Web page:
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Raine TR, Harper CC, Rocca CH, et al. Direct Access to Emergency Contraception Through Pharmacies and Effect on Unintended Pregnancy and STIs: A Randomized Controlled Trial. JAMA. 2005;293(1):54–62. doi:10.1001/jama.293.1.54
Author Affiliations: Center for Reproductive
Health Research and Policy, Department of Obstetrics, Gynecology, and Reproductive
Sciences, University of California, San Francisco (Drs Raine, Harper, Padian,
and Darney and Ms Rocca); Planned Parenthood Mar Monte, San Jose, Calif (Dr
Fischer); and San Francisco Department of Public Health, San Francisco, Calif
Context It is estimated that half of unintended pregnancies could be averted
if emergency contraception (EC) were easily accessible and used.
Objective To evaluate the effect of direct access to EC through pharmacies and
advance provision on reproductive health outcomes.
Design, Setting, and Participants A randomized, single-blind, controlled trial (July 2001-June 2003) of
2117 women, ages 15 to 24 years, attending 4 California clinics providing
family planning services, who were not desiring pregnancy, using long-term
hormonal contraception or requesting EC.
Intervention Participants were assigned to 1 of the following groups: (1) pharmacy
access to EC; (2) advance provision of 3 packs of levonorgestrel EC; or (3)
clinic access (control).
Main Outcome Measures Primary outcomes were use of EC, pregnancies, and sexually transmitted
infections (STIs) assessed at 6 months; secondary outcomes were changes in
contraceptive and condom use and sexual behavior.
Results Women in the pharmacy access group were no more likely to use EC (24.2%)
than controls (21.0%) (P = .25). Women
in the advance provision group (37.4%) were almost twice as likely to use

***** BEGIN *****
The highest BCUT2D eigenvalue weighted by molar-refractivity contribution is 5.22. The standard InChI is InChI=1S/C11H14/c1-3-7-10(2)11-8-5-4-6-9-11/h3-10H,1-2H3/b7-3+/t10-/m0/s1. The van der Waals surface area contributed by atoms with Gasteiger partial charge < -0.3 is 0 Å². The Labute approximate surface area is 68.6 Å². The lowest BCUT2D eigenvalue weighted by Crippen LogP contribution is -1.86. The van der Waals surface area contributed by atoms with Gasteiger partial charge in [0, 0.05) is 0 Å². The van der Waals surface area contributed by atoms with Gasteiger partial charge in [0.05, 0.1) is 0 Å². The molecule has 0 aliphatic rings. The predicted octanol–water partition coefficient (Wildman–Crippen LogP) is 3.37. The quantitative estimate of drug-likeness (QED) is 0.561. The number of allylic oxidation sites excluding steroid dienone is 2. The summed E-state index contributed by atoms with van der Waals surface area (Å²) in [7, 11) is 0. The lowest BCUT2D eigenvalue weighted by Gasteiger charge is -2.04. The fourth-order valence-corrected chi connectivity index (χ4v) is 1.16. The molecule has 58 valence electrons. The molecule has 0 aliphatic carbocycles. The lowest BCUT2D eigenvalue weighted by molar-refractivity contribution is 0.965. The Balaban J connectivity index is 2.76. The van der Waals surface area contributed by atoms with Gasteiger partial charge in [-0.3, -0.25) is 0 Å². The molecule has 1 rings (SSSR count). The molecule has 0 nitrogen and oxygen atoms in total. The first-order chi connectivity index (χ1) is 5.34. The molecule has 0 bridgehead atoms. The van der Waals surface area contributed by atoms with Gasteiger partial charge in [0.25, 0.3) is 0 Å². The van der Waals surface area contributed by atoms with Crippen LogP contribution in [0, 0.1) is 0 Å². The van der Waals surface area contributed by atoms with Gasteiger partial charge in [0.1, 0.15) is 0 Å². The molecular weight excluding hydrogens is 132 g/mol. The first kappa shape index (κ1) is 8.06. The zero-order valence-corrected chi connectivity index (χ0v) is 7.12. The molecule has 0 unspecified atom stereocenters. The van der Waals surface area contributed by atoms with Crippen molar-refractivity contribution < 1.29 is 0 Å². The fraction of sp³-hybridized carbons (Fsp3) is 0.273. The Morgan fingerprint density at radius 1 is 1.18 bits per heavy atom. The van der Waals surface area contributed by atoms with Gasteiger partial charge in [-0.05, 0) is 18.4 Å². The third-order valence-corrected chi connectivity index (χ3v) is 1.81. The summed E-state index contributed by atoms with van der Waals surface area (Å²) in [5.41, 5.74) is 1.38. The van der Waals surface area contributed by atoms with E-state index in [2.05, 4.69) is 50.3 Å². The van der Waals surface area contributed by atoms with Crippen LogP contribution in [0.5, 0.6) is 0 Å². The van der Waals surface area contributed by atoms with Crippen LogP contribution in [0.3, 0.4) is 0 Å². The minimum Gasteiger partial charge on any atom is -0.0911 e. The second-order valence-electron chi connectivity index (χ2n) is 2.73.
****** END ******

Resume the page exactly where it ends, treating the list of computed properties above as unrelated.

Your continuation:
EC than controls (21.0%) (P<.001) even though
the frequency of unprotected intercourse was similar (39.8% vs 41.0%, respectively, P = .46). Only half (46.7%) of study participants
who had unprotected intercourse used EC over the study period. Eight percent
of participants became pregnant and 12% acquired an STI; compared with controls,
women in the pharmacy access and advance provision groups did not experience
a significant reduction in pregnancy rate (pharmacy access group: adjusted
odds ratio [OR], 0.98; 95% confidence interval [CI], 0.58-1.64; P = .93; advance provision group: OR, 1.10; 95% CI, 0.66-1.84, P = .71) or increase in STIs (pharmacy access
group: adjusted OR, 1.08, 95% CI, 0.71-1.63, P = .73;
advance provision group: OR, 0.94, 95% CI, 0.62-1.44, P = .79). There were no differences in patterns of contraceptive
or condom use or sexual behaviors by study group.
Conclusions While removing the requirement to go through pharmacists or clinics
to obtain EC increases use, the public health impact may be negligible because
of high rates of unprotected intercourse and relative underutilization of
the method. Given that there is clear evidence that neither pharmacy access
nor advance provision compromises contraceptive or sexual behavior, it seems
unreasonable to restrict access to EC to clinics.
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